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Delaney jabs at Trump, says he believes US intel community over Putin

Delaney jabs at Trump, says he believes US intel community over Putin
© Greg Nash

Former Rep. John DelaneyJohn DelaneyLobbying world Coronavirus Report: The Hill's Steve Clemons interviews Rep. Rodney Davis Eurasia Group founder Ian Bremmer says Trump right on China but wrong on WHO; CDC issues new guidance for large gatherings MORE (D-Md.), a 2020 presidential candidate, jabbed at President TrumpDonald TrumpWarren says Republican party 'eating itself and it is discovering that the meal is poisonous' More than 75 Asian, LGBTQ groups oppose anti-Asian crime bill McConnell says he's 'great admirer' of Liz Cheney but mum on her removal MORE on Sunday, saying that he trusts the U.S. intelligence committee over Russian President Vladimir Putin.

"All 17 national security agencies in the United States of America … are in unanimous agreement that Russia intentionally interfered in our elections," Delaney said in response to a question about Russia's election interference in the 2016 presidential race.

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“So I believe them over Putin, so I'll start with that,” he said.

Delaney, speaking at a CNN town hall in Austin, Texas, accused Trump of not doing enough to harden the country's elections systems against foreign interference.

"I wouldn't believe Vladimir Putin just because he said he didn't do it, which is what the current president is doing," Delaney said.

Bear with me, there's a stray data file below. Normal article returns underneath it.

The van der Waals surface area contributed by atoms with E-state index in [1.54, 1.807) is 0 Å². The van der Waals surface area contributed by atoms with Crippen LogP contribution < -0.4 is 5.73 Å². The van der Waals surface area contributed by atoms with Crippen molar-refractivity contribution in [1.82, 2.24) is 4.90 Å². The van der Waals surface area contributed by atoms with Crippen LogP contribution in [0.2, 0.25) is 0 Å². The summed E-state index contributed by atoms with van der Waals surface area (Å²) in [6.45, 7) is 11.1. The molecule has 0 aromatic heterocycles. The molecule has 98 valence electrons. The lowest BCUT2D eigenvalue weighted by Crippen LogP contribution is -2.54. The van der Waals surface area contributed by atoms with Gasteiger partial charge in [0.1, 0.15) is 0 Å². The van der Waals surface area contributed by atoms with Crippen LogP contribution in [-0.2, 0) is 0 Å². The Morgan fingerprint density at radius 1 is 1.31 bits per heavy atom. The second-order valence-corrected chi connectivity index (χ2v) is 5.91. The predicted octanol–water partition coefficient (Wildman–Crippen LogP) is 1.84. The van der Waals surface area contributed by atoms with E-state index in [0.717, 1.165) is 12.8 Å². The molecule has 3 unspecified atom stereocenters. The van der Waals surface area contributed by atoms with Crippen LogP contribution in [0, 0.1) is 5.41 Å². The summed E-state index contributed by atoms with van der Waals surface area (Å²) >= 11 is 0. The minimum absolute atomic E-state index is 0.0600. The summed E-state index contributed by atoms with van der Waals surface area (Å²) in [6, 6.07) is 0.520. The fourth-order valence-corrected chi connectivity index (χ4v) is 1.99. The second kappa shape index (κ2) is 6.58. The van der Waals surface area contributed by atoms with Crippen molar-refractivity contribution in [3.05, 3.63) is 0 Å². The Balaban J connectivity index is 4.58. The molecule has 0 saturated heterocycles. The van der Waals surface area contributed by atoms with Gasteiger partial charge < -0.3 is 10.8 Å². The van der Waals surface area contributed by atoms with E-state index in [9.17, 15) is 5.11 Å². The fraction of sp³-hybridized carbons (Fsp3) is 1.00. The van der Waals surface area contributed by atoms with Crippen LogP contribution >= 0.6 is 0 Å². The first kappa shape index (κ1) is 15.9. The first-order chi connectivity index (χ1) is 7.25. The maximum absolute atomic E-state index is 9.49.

"I would believe our intelligence agencies. I would make it clear to Russia that we have a zero tolerance policy as it relates to them interfering in our elections, but I would also make sure that our systems are hardened against cyberattacks generally, but against this attack, specifically, because it gets to the core functioning of our democracy," he added.

Delaney's comments came almost a month after former acting FBI Director Andrew McCabeAndrew George McCabeThe FBI should turn off the FARA faucet John Durham's endgame: Don't expect criminal charges Carter Page sues over surveillance related to Russia probe MORE said Trump once dismissed intelligence on North Korea given to him by U.S. officials, telling them, "I don't care, I believe Putin."

Trump told officials in a meeting that he did not believe North Korean missiles could strike the U.S. mainland because Putin told him those missiles did not exist, according to McCabe.

"Intelligence officials in the briefing responded that that was not consistent with any of the intelligence our government possesses to which the president replied, 'I don't care. I believe Putin,' " McCabe said in February.